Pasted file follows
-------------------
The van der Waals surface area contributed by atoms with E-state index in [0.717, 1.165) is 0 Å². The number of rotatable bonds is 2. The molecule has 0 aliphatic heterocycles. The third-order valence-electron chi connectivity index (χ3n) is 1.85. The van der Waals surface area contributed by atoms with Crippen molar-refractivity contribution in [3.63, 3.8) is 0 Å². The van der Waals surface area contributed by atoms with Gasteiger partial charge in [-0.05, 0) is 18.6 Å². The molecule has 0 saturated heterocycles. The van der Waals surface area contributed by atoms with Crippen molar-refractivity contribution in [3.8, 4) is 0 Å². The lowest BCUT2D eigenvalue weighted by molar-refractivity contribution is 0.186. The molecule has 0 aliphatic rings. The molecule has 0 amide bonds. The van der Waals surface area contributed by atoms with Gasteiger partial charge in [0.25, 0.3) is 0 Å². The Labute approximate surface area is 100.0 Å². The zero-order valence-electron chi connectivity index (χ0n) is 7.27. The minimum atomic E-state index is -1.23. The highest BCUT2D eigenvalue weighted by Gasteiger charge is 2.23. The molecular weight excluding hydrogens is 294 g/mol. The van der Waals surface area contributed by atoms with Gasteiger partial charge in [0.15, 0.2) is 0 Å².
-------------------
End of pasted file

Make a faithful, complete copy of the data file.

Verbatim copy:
The van der Waals surface area contributed by atoms with E-state index in [0.717, 1.165) is 0 Å². The number of rotatable bonds is 2. The molecule has 0 aliphatic heterocycles. The third-order valence-electron chi connectivity index (χ3n) is 1.85. The van der Waals surface area contributed by atoms with Crippen molar-refractivity contribution in [3.63, 3.8) is 0 Å². The van der Waals surface area contributed by atoms with Gasteiger partial charge in [-0.05, 0) is 18.6 Å². The molecule has 0 saturated heterocycles. The van der Waals surface area contributed by atoms with Crippen molar-refractivity contribution in [3.8, 4) is 0 Å². The lowest BCUT2D eigenvalue weighted by molar-refractivity contribution is 0.186. The molecule has 0 aliphatic rings. The molecule has 0 amide bonds. The van der Waals surface area contributed by atoms with Gasteiger partial charge in [0.25, 0.3) is 0 Å². The Labute approximate surface area is 100.0 Å². The zero-order valence-electron chi connectivity index (χ0n) is 7.27. The minimum atomic E-state index is -1.23. The highest BCUT2D eigenvalue weighted by Gasteiger charge is 2.23. The molecular weight excluding hydrogens is 294 g/mol. The van der Waals surface area contributed by atoms with Gasteiger partial charge in [0.15, 0.2) is 0 Å².